Knowing the company’s average payout per claim can help predict future expenditures, which can help set policy rates that ensure a financially sound future. Remember to segment this KPI based on policy type for the most accurate overview.

insurance data

3. Components of Claim Costs (CCC)

Payouts are only part of the picture. There are a lot of other costs involved in settling claims—for example, legal and administrative fees. Time to settle and report delays can also drive up settlement costs. Knowing what it costs to settle a claim can help highlight areas that can be streamlined to improve profits.

4. Average Time to Settle a Claim

This is an important indicator of whether customers will continue to do business with an insurance company. People often say, “you never know your insurance company until you file a claim.” While many customers initially choose insurance based on price (and hope they won’t need it), a low price won’t retain them if it takes forever to settle a claim.

5. Claims Processed Per Employee

This is an efficiency metric that can provide insights into operational procedures, and help drive faster settlement times to ensure client satisfaction.

Use this formula to calculate the average number of claims each employee is processing within a given timeframe:

Number of Claims Processed in a Specified Period ÷ Number of Adjusters

Use this information to identify employees who might be causing bottlenecks, and offer them the necessary coaching and training. Underperforming claims adjusters increase operational costs while long processing times can lead to dissatisfied customers who will ultimately churn and potentially damage the company’s reputation through bad word-of-mouth.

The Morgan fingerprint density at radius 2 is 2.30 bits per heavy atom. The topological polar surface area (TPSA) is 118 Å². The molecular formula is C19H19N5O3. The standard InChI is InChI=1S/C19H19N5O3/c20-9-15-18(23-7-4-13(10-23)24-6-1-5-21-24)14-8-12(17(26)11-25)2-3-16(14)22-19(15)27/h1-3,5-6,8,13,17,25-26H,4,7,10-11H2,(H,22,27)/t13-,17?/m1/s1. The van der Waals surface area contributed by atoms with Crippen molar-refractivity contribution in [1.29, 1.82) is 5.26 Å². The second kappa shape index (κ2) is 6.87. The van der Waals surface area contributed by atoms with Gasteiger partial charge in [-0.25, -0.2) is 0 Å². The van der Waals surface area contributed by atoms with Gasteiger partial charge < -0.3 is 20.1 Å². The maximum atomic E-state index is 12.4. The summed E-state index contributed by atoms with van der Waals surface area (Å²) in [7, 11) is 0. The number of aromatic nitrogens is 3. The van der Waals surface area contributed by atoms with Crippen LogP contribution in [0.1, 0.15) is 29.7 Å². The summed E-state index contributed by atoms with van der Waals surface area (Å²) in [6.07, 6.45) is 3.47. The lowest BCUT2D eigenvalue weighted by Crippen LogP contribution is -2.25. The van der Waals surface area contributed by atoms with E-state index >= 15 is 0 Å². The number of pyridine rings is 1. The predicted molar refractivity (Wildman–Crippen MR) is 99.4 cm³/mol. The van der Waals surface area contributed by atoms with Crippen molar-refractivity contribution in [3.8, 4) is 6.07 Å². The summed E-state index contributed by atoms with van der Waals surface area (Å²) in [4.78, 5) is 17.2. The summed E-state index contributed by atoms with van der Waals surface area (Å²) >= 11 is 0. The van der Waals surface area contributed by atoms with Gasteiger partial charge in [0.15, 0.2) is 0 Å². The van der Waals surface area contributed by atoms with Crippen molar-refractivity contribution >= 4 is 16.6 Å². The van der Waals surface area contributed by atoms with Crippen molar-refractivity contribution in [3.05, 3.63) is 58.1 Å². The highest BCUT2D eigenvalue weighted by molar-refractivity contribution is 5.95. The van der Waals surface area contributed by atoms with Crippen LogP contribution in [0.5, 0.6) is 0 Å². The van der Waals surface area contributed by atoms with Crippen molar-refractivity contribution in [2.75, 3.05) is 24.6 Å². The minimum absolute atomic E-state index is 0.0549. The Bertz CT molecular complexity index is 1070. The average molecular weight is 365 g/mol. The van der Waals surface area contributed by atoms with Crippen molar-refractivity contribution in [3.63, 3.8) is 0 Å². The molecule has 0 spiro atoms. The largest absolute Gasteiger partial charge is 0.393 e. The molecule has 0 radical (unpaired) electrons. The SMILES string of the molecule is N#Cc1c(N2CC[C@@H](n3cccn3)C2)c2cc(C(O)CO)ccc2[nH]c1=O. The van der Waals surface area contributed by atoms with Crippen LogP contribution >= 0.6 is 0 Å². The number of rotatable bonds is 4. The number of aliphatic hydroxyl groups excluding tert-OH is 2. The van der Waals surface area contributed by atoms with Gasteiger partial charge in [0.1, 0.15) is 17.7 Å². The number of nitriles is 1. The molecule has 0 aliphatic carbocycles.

5 Finance-Related Insurance KPIs

Like all businesses, profitability is the end game for insurers. Unfortunately, information overkill often leads finance departments to suffer data fatigue and abandon ship—or track too much data that yields little value. This can drive intuition-based business decisions with dire consequences.

However, regularly tracking these five well-chosen finance KPIs can provide exactly the insights needed to ensure that you always know how the company is performing financially.

1. Sales Growth

Sales growth is the root of future profitability. This big-picture insurance KPI measures how much revenue has increased over a specified period. Breaking it down by new policies vs. renewals can give you even more insights into what the company is doing well and what could be improved.

Sister KPIs can be based on the number of new clients or policies for a specified period. Regardless of the insurance metric(s) you choose, you should track this KPI monthly at a minimum—but don’t forget to keep eye on how it’s tracking against your quarterly and annual goals.

2. Expense Ratio